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I'm not sure if I worded this properly, but basically I have an object at point X,Y and I want an algorithm that can get this point to X',Y' but like show its route so I can animate it. I'm building a tile game and when the game starts I want the tiles to magically place themselves into a nice 2d array. So I will generate a random coordinate and then tell it to go to its goal within 50 frames. Thanks

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Since my path is linear, is there something simpler than A*? Thanks – Milo Dec 5 '09 at 5:14
Can you tell us a bit more about this path? are you saying that you j just want a way to draw a line? – Breton Dec 5 '09 at 5:18

3 Answers 3

up vote 4 down vote accepted

It sounds like you just want a linear transformation. Like

Xt = (((X'-X)/T)*t)+X, Yt = (((Y'-Y)/T)*t)+Y

Or in English the coordinate for a tile at time t is t/total_frames length along it's path. A* is overkill if you aren't trying to avoid obstacles.

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In vector notation, y = a+t*b, where a, b and y are vectors and t is a scalar. a is a vector from the origin to any point on the line and b is parallel to the line. If a and c are two points on the line, b=c-a (which you see in Todd's formula, though his involves differentials). An alternate form is y = a*t+c*(1-t). – outis Dec 5 '09 at 5:55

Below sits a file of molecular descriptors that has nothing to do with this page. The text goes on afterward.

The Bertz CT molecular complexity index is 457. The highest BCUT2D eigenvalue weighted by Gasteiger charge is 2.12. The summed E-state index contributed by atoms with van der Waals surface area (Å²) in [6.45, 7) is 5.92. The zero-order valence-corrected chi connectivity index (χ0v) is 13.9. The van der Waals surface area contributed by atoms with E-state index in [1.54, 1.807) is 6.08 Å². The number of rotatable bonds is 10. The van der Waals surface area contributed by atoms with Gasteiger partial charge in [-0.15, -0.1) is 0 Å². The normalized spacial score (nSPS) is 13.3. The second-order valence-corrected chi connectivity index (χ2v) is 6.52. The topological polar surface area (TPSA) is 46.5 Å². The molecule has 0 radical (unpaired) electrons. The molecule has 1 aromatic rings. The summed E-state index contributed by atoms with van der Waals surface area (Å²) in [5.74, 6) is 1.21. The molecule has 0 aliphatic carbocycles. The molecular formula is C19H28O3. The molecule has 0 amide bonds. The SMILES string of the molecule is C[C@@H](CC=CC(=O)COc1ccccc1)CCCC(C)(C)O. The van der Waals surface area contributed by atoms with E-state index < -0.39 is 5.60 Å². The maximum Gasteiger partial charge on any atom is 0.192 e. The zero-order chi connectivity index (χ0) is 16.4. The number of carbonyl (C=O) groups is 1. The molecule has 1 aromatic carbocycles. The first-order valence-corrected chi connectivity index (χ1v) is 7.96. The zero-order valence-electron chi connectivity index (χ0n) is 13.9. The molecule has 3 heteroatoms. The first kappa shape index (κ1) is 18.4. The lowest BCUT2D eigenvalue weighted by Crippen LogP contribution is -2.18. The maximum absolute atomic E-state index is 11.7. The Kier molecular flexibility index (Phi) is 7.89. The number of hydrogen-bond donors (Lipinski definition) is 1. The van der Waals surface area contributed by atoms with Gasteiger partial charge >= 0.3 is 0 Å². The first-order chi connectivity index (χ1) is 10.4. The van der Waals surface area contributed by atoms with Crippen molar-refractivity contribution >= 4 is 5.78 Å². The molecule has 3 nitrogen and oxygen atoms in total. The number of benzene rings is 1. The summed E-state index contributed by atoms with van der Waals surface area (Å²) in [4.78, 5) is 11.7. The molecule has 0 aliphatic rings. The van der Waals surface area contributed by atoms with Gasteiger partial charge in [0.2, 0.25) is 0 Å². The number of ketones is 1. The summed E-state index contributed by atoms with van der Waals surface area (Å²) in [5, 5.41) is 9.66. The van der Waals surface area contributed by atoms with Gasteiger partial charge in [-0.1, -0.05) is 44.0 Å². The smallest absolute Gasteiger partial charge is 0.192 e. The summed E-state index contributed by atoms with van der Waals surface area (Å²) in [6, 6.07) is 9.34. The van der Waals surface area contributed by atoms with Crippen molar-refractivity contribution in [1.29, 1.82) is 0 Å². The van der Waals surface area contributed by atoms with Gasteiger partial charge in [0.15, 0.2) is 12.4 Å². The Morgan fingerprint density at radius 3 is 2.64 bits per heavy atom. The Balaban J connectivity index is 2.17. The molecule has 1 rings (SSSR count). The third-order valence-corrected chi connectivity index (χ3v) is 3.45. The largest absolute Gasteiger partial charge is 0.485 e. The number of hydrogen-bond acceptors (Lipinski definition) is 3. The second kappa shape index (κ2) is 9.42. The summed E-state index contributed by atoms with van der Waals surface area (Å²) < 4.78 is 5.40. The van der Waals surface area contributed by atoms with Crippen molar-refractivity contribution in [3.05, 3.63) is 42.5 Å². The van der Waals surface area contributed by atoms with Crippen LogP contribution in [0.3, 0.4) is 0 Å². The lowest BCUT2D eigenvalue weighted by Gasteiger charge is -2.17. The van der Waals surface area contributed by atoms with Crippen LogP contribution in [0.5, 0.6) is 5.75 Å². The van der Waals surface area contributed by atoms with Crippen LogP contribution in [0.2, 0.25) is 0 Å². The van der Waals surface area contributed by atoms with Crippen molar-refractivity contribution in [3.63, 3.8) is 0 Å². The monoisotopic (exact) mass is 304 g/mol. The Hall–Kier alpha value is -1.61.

You can get more complex curves using polynomials: y(t) = a*t**2 + b*t + c, y(t) = a*t**3 + b*t**2 + c*t+d, where the coefficients are vectors. Combine the polynomials in a piecewise fashion and you have splines. Use two (or more) scalar variables and you get surfaces (including > 2 dimensional surfaces). – outis Dec 5 '09 at 5:56

You'll want to use the A-star algorithm. See here

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So you want to linearly interpolate from (X, Y) to (X', Y') in 50 steps. First define the total distance to move in each direction:

dx = X' - X
dy = Y' - Y

assuming n = 50 frames, at the i-th frame (so with i in range [0, n-1]) put the tile at coordinate (x, y) defined as:

x = X + dx * (i / (n-1))
y = Y + dy * (i / (n-1))
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